- The size of the proposed fund shift does not square with the Administration’s assertion that these dollars are needed to offset new state costs for Medi-Cal. The Administration’s primary justification for shifting dollars from county health care services is that the state “cannot afford” to both increase its spending on Medi-Cal and continue the current level of funding for county indigent health care. This argument has struck many advocates as curious because the federal government will fund the entire cost of the Medi-Cal expansion through 2016, at which point the state’s share of costs will increase to 5 percent in 2017 and gradually rise to a maximum of 10 percent in 2020. However, the Administration also argues that the state will have new costs for currently eligible Californians who are expected to newly enroll in Medi-Cal starting next year as a result of various eligibility simplifications now required by federal law. Yet the cost of these new enrollees is expected to be relatively small over the next few years. Using “moderate-cost assumptions,” the LAO estimates that the state’s cost for this already-eligible group will be roughly $100 million in 2013-14, rising to about $360 million in 2015-16. (The Administration has released larger estimates, but the LAO suggests those projections are “likely too high.”) In short, if the purpose of redirecting dollars from county health care services is simply to offset state Medi-Cal costs that are attributable to health care reform, then any amounts shifted would have to be significantly below the Governor’s proposed $2.5 billion over three years — and no higher than $100 million in the first year alone.
The federal government’s commitment to initially fund 100 percent of the cost of the Medi-Cal expansion gives California a historic opportunity to extend health coverage to hundreds of thousands of low-income adults while also ensuring that the county health care safety net remains strong for the millions of Californians who will continue to rely on it in the years to come. California is not faced with an either/or proposition; we can do both.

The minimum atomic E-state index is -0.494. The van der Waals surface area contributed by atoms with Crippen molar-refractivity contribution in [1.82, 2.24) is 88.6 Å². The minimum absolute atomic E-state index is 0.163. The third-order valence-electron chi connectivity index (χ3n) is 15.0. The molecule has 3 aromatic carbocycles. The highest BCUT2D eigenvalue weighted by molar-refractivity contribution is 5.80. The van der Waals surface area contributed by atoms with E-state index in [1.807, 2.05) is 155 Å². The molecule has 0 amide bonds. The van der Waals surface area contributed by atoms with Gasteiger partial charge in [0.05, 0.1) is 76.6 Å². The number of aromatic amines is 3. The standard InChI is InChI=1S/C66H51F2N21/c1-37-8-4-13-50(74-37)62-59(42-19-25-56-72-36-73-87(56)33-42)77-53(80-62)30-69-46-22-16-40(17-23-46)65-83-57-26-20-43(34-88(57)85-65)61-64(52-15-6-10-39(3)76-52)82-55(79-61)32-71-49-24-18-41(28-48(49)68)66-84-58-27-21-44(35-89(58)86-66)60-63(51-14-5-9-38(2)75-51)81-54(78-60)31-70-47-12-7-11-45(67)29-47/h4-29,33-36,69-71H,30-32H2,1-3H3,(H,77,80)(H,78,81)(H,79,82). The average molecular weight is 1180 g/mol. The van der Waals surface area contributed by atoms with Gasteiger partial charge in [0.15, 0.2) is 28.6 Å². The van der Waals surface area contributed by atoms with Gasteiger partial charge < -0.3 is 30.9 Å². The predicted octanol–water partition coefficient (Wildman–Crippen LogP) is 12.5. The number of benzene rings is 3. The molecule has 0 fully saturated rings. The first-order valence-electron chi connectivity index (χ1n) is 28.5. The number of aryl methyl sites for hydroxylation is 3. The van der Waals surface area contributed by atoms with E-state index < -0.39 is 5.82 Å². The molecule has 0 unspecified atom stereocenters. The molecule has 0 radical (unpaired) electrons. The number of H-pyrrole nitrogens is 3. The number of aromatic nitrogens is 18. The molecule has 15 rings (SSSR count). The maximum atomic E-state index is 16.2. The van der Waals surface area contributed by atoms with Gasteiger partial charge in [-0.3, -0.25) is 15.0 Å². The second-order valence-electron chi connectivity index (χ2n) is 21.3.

— Scott Graves
May 1, 2013
In a major opinion piece in the New York Times this past Sunday, Stanford University professor — and 2013 CBP conference speaker — Sean Reardon discusses the growing academic achievement gap between children in the wealthiest families and other children. As Reardon explains, the achievement gap between high-income students (those from families at the 90th percentile of the US income distribution) and lower-income students (those from families at the 10th percentile) has widened substantially during the past few decades.
Reardon partly attributes this growing divide in academic achievement to increased income inequality in the US and, relatedly, to the fact that affluent families are spending more of their resources — financial and otherwise — on their children’s preparation for school, in light of the higher-than-ever stakes of educational success. One way to close the achievement gap between higher-income children and their peers, notes Reardon, is to level the playing field by ensuring that all young people enter school ready to learn:
Maybe we should take a lesson from the rich and invest much more heavily as a society in our children’s educational opportunities from the day they are born. Investments in early-childhood education pay very high societal dividends. That means investing in developing high-quality child care and preschool that is available to poor and middle-class children. It also means recruiting and training a cadre of skilled preschool teachers and child care providers. These are not new ideas, but we have to stop talking about how expensive and difficult they are to implement and just get on with it.
Reardon’s piece underscores that broad access to child care and preschool programs among low-income families is one of the keys (though not the only key) to addressing the achievement gap between affluent children and their less-well-off peers and, in turn, reversing the trend toward greater income inequality. In light of the past generation of widening inequality in California, it is troubling that state policymakers have cut annual support for child care and preschool by about $1 billion — or almost one-third — in the past several years. As California’s fiscal picture improves, policymakers should seek to rebuild the state’s investment in high-quality child care and preschool programs that allow low-income parents to work and that also provide critical developmental opportunities for children from lower-income families.
Additional details on Professor Reardon’s research can be found in his presentation from our March 2013 annual conference. Read his presentation slides.
— Steven Bliss
March 26, 2013